With the short side closest to you, sprinkle ½ of the grated butter over the top of the dough and then fold it like a letter: fold the dough halfway-ish over itself and then grab the opposite end of dough and fold it over both layers of dough.

Lightly press down and then grab the short end on your left and fold it halfway down the length of the dough and then fold it one final time.

Place back in the oiled bowl, cover and place back in the fridge for at least 45 minutes (I think 2-hour increments are better; see my note below about using the freezer if you’d like to speed things up) and up to overnight.

Fold Two

Take the dough out of the fridge and again roll into a rectangle about ¼-inch thick. Sprinkle with the remaining shredded butter and fold as you did in Fold One.

Place the dough back in the fridge as you did in Fold One for at least 45 minutes (I think 2-hour increments are better; see my note below about using the freezer if you’d like to speed things up) and up to overnight.

You shouldn’t need to use any flour at this point if the dough is well chilled!

Fold Three

Repeat the rolling and folding process that you did in Fold One & Two, but without using butter.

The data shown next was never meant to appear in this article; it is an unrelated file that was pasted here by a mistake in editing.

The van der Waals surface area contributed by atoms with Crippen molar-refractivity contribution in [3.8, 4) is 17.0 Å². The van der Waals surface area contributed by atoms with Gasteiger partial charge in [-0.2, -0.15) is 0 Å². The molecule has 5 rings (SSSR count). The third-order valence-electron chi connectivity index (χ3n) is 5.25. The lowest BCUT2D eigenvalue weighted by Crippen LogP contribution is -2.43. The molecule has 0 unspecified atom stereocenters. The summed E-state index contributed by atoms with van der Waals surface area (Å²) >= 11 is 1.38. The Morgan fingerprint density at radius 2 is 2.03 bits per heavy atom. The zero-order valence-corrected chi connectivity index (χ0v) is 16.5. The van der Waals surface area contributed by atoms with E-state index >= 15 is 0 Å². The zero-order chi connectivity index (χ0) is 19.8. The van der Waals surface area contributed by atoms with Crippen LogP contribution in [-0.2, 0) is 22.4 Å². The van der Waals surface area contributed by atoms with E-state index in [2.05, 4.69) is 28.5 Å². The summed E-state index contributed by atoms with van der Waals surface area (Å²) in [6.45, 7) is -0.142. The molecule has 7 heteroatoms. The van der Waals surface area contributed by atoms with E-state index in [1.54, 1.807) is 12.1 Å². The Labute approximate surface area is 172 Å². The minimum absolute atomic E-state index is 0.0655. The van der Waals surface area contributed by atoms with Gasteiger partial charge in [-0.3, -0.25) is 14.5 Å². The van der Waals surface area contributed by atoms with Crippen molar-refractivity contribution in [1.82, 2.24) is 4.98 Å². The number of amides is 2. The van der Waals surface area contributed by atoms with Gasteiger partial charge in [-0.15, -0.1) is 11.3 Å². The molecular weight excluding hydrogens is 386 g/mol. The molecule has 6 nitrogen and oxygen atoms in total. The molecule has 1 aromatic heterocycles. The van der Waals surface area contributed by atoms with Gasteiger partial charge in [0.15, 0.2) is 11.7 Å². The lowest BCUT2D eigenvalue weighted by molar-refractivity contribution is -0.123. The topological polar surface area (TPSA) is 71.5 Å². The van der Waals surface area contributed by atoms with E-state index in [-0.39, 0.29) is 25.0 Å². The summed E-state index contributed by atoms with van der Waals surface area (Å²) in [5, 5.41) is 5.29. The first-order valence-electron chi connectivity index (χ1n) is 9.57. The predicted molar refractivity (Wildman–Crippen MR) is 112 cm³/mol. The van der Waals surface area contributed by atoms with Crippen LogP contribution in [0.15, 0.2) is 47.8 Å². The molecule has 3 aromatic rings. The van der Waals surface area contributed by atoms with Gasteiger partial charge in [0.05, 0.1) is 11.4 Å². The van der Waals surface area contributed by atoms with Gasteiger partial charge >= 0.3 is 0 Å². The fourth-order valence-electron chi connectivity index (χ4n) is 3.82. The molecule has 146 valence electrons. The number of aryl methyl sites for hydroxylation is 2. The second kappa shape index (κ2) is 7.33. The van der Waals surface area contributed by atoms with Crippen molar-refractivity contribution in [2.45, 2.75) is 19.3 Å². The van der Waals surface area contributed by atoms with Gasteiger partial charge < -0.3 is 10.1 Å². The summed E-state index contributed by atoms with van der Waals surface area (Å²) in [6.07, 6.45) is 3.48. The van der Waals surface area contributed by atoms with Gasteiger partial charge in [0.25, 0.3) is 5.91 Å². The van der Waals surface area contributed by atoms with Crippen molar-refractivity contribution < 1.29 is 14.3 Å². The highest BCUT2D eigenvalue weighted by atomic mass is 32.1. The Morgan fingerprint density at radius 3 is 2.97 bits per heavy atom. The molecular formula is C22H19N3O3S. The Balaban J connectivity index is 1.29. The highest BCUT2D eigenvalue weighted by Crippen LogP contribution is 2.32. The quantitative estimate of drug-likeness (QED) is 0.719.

We have two goals at this point:

  1. We want to keep the dough as cool as possible, so don’t leave it out on the counter for an extended period of time. This will keep our butter from melting.
  2. Through our folds and rolling the dough we are cutting the butter into the danish layers which will result in a beautiful, layered, flaky, buttery Danish.

Fold Four

Repeat the rolling, folding and stashing in the fridge as you did above. After a minimum of two hours of fridge time your dough is ready to use. I recommend planning your baking schedule so that you allow at least one overnight rest in the fridge before your bake day. See my sample Baker’s Schedule below!

Watch the Spiced Prune Danish video on this page for some photos of the process. You can also reference the photos above. It all sounds complicated, but once you do your first fold you’ll get the hang of it…and it is also a forgiving process…just keep your butter + dough cool and you’re good!